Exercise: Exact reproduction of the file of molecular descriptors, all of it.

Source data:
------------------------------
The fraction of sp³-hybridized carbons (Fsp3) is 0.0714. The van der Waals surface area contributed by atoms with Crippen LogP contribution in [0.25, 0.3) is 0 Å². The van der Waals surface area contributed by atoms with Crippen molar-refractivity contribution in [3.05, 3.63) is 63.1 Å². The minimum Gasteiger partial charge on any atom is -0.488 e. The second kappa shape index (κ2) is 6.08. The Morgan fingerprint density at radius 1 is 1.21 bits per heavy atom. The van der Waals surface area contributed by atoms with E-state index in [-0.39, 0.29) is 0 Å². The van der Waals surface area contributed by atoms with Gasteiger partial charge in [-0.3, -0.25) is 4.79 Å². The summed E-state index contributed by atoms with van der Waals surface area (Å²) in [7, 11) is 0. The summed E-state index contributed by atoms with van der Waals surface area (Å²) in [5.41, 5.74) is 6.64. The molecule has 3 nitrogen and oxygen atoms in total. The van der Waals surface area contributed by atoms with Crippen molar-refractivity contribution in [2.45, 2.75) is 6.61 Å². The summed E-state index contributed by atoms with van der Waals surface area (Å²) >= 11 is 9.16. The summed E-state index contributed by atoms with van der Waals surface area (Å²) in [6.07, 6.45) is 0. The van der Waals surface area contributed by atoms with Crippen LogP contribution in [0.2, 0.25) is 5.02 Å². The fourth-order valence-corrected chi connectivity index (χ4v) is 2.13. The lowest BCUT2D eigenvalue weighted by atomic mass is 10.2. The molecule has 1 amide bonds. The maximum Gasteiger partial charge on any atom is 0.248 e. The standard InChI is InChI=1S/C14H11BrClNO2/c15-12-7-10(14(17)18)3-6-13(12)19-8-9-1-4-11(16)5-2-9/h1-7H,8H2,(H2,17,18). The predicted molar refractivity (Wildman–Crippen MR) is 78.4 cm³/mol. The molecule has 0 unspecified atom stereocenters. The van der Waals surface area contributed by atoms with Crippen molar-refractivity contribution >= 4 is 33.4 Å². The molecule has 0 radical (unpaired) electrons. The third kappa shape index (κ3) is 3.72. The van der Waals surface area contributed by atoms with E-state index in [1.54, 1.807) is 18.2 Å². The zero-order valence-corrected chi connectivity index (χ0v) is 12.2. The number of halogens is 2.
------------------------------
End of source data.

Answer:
The fraction of sp³-hybridized carbons (Fsp3) is 0.0714. The van der Waals surface area contributed by atoms with Crippen LogP contribution in [0.25, 0.3) is 0 Å². The van der Waals surface area contributed by atoms with Crippen molar-refractivity contribution in [3.05, 3.63) is 63.1 Å². The minimum Gasteiger partial charge on any atom is -0.488 e. The second kappa shape index (κ2) is 6.08. The Morgan fingerprint density at radius 1 is 1.21 bits per heavy atom. The van der Waals surface area contributed by atoms with E-state index in [-0.39, 0.29) is 0 Å². The van der Waals surface area contributed by atoms with Gasteiger partial charge in [-0.3, -0.25) is 4.79 Å². The summed E-state index contributed by atoms with van der Waals surface area (Å²) in [7, 11) is 0. The summed E-state index contributed by atoms with van der Waals surface area (Å²) in [5.41, 5.74) is 6.64. The molecule has 3 nitrogen and oxygen atoms in total. The van der Waals surface area contributed by atoms with Crippen molar-refractivity contribution in [2.45, 2.75) is 6.61 Å². The summed E-state index contributed by atoms with van der Waals surface area (Å²) >= 11 is 9.16. The summed E-state index contributed by atoms with van der Waals surface area (Å²) in [6.07, 6.45) is 0. The van der Waals surface area contributed by atoms with Crippen LogP contribution in [0.2, 0.25) is 5.02 Å². The fourth-order valence-corrected chi connectivity index (χ4v) is 2.13. The lowest BCUT2D eigenvalue weighted by atomic mass is 10.2. The molecule has 1 amide bonds. The maximum Gasteiger partial charge on any atom is 0.248 e. The standard InChI is InChI=1S/C14H11BrClNO2/c15-12-7-10(14(17)18)3-6-13(12)19-8-9-1-4-11(16)5-2-9/h1-7H,8H2,(H2,17,18). The predicted molar refractivity (Wildman–Crippen MR) is 78.4 cm³/mol. The molecule has 0 unspecified atom stereocenters. The van der Waals surface area contributed by atoms with Crippen molar-refractivity contribution >= 4 is 33.4 Å². The molecule has 0 radical (unpaired) electrons. The third kappa shape index (κ3) is 3.72. The van der Waals surface area contributed by atoms with E-state index in [1.54, 1.807) is 18.2 Å². The zero-order valence-corrected chi connectivity index (χ0v) is 12.2. The number of halogens is 2.